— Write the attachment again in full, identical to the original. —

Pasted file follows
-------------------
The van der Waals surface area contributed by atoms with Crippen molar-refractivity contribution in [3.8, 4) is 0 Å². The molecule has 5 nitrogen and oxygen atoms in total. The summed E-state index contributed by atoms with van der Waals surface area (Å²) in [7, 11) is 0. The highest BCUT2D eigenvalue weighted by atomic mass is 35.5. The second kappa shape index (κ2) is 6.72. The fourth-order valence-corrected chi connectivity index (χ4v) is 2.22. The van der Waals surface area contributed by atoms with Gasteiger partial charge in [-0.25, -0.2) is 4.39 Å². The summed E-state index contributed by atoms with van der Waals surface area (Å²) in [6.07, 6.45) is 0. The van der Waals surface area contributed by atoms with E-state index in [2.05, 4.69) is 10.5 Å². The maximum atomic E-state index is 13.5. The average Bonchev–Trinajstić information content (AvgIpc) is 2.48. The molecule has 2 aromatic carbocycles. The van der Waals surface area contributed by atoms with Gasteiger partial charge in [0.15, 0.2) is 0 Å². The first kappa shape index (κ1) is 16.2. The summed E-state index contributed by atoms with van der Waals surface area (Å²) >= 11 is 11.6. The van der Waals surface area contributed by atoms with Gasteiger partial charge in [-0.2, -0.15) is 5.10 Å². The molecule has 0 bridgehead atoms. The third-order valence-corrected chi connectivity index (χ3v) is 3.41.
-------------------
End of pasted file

The van der Waals surface area contributed by atoms with Crippen molar-refractivity contribution in [3.8, 4) is 0 Å². The molecule has 5 nitrogen and oxygen atoms in total. The summed E-state index contributed by atoms with van der Waals surface area (Å²) in [7, 11) is 0. The highest BCUT2D eigenvalue weighted by atomic mass is 35.5. The second kappa shape index (κ2) is 6.72. The fourth-order valence-corrected chi connectivity index (χ4v) is 2.22. The van der Waals surface area contributed by atoms with Gasteiger partial charge in [-0.25, -0.2) is 4.39 Å². The summed E-state index contributed by atoms with van der Waals surface area (Å²) in [6.07, 6.45) is 0. The van der Waals surface area contributed by atoms with E-state index in [2.05, 4.69) is 10.5 Å². The maximum atomic E-state index is 13.5. The average Bonchev–Trinajstić information content (AvgIpc) is 2.48. The molecule has 2 aromatic carbocycles. The van der Waals surface area contributed by atoms with Gasteiger partial charge in [0.15, 0.2) is 0 Å². The first kappa shape index (κ1) is 16.2. The summed E-state index contributed by atoms with van der Waals surface area (Å²) >= 11 is 11.6. The van der Waals surface area contributed by atoms with Gasteiger partial charge in [-0.2, -0.15) is 5.10 Å². The molecule has 0 bridgehead atoms. The third-order valence-corrected chi connectivity index (χ3v) is 3.41.